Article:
During his 1912 visit to the United States, Abdu’l-Baha met an old man early one morning on a deserted New Hampshire street. The man was ragged and dirty. His filthy trousers barely covered his legs. After speaking with the man, apparently trying to cheer him up, Abdu’l-Baha stepped behind a porch, fumbled under his robe, stooped and his trousers fell to the ground. “May God go with you,” Abdu’l-Baha said, giving the trousers to the old man. Then Abdu’l-Baha proceeded as though nothing unusual had happened.
The story captures Abdu’l-Baha’s emphasis on deeds and moral action rather than esoteric doctrines. It also captures the belief in human equality which underlies the Bahá’í principle of the oneness of mankind. This was a theme Abdu’l-Baha sounded repeatedly as he traveled across America explaining Baha’u’llah’s teachings.
The central principles of the Bahá’í Faith are the oneness of God, the oneness of religion, and the oneness of mankind. The purposes of life, Bahá’ís believe, are to know and worship God and to contribute to the advancement of civilization. The teachings of the Bahá’í Faith offer solutions to problems that have been barriers to the achievement of this unity and to the establishment of peace in the world. Because of their affirmation of the divine orgin of all faiths, Bahá’ís are actively involved in interfaith dialogue and understanding.
When Abdu’l-Baha explained Baha’u’llah’s principles to Americans in 1912, he touched upon many themes. He stressed the importance of independent investigation of the truth; the essential harmony of science and religion; the common foundation of all religions; the equality of men and women; and the need to eliminate prejudice of all kinds and to recognize the oneness of mankind. In order to further these goals he emphasized the value of universal compulsory education; the need for spiritual solutions to economic problems; the benefits of a universal auxiliary language; and the imperative to build a world-governing system that could uphold universal peace.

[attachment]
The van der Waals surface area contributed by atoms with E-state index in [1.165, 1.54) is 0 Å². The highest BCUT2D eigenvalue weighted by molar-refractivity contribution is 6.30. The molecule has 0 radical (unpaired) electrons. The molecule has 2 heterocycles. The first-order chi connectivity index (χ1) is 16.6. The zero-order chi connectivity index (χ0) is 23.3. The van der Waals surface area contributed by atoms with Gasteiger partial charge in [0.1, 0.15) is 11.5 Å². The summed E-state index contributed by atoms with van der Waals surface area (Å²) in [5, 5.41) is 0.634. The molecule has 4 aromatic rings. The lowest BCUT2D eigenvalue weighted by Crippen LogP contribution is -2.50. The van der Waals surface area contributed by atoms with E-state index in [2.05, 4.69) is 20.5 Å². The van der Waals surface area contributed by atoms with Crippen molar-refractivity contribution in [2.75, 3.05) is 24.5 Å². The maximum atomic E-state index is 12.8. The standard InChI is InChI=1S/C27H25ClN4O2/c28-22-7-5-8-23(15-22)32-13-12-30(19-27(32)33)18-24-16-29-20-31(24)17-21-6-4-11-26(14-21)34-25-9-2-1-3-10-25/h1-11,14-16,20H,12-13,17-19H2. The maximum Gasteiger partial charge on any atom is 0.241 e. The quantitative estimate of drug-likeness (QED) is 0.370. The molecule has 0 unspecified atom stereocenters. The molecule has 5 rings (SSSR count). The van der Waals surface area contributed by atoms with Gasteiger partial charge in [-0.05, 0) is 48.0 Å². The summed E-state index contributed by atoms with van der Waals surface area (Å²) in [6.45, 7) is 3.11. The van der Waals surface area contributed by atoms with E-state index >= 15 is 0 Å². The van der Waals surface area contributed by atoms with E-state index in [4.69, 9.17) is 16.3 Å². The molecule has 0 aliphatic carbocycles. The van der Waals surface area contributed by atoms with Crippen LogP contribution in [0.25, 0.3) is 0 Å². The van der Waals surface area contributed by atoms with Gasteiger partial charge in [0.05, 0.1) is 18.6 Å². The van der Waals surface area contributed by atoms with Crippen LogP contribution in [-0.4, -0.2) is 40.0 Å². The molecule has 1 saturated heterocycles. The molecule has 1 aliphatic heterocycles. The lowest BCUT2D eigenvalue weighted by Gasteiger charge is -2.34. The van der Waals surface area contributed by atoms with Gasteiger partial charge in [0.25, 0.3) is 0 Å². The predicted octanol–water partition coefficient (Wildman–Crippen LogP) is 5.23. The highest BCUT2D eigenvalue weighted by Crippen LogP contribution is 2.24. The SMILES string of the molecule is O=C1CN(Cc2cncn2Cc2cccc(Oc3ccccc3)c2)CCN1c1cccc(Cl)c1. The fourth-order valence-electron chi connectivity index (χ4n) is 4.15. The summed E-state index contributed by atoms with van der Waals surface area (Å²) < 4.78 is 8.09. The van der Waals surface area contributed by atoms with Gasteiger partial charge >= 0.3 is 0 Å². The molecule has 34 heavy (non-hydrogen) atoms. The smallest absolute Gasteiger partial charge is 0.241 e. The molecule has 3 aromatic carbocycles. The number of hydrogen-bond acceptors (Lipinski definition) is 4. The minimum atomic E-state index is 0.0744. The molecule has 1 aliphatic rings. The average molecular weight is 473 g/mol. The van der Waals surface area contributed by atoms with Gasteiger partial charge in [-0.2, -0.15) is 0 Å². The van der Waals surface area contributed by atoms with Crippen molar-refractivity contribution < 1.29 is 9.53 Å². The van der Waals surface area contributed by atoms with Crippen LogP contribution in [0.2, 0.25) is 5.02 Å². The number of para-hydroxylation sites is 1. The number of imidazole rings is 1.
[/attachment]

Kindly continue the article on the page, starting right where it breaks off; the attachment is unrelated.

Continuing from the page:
The Bahá’í authoritative texts single out racisim as the most vital and challenging issue facing American society. The American Bahá’í community has devoted considerable energy to combat racism nearly since its founding. When Abdu’l-Baha visited the United States in 1912 he refused to use hotels that excluded blacks. He spoke about equality to the fourth national conference of the National Association for the Advancement of Colored People (NAACP). Abdu’l-Baha invited Louis Gregory, a prominent African-American Bahá’í, to a reception for the elite of Washington society, where he seated Mr. Gregory on his right. He encouraged Mr. Gregory to marry a white Bahá’í, stating that their union would symbolize love between the white and black races. The marriage of Louis and Louisa Gregory was the first of many interracial marriages within the Bahá’í Faith, which continues to encourage the practice. Louis Gregory became the first African American to serve on a local Bahá’í governing body (the Washington, DC, spiritual assembly, to which he was elected in 1911) as well as on the national Bahá’í governing body (to which he was elected in 1912). Abdu’l-Baha also made it clear that separate local communities for white and black Bahá’ís could not be established. He required local American Bahá’í communities to be racially integrated. Thus began a long commitment to racial integration and equality in the American Bahá’í community.
One result of this commitment is the high level of ethnic diversity within the community which has significant numbers of African American, Persian and Southeast Asian immigrants, Native Americans, and Hispanics. Bahá’ís have become very active in efforts around the country to foster racial understanding and amity. Currently, one of the nine members elected to the National Spiritual Assembly is Native American, two are African-American, and two are Persian.
Promoting equality between the sexes is also a principle stressed in Bahá’í scriptures. While today the American Bahá’í community is fifty percent female and fifty percent male, when it was founded two thirds of Bahá’ís were female, as was true of many new religions in the late nineteenth century. Many of the most active speakers and traveling Bahá’í teachers of the early twentieth century were women. The founders of the Bahá’í communities of Germany, France, South Africa, South America, Hawaii, Japan, and Korea were all American Bahá’í women. Another American Bahá’í woman, Martha Root, traveled the world for twenty-four years teaching the Bahá’í Faith to others. Root was instrumental in arranging for Bahá’í scriptures to be translated into dozens of languages. The first national Bahá’í governing body for North America had three women among its nine members. Today, the National Spiritual Assembly of the Bahá’ís of the United States has five women on it.
Despite the prominence of women in Bahá’í organizations, the advancement of women remains an ongoing priority within the American Bahá’í community. In 1990s, the National Spiritual Assembly published a statement on sexual equality in order to give the issue a higher profile.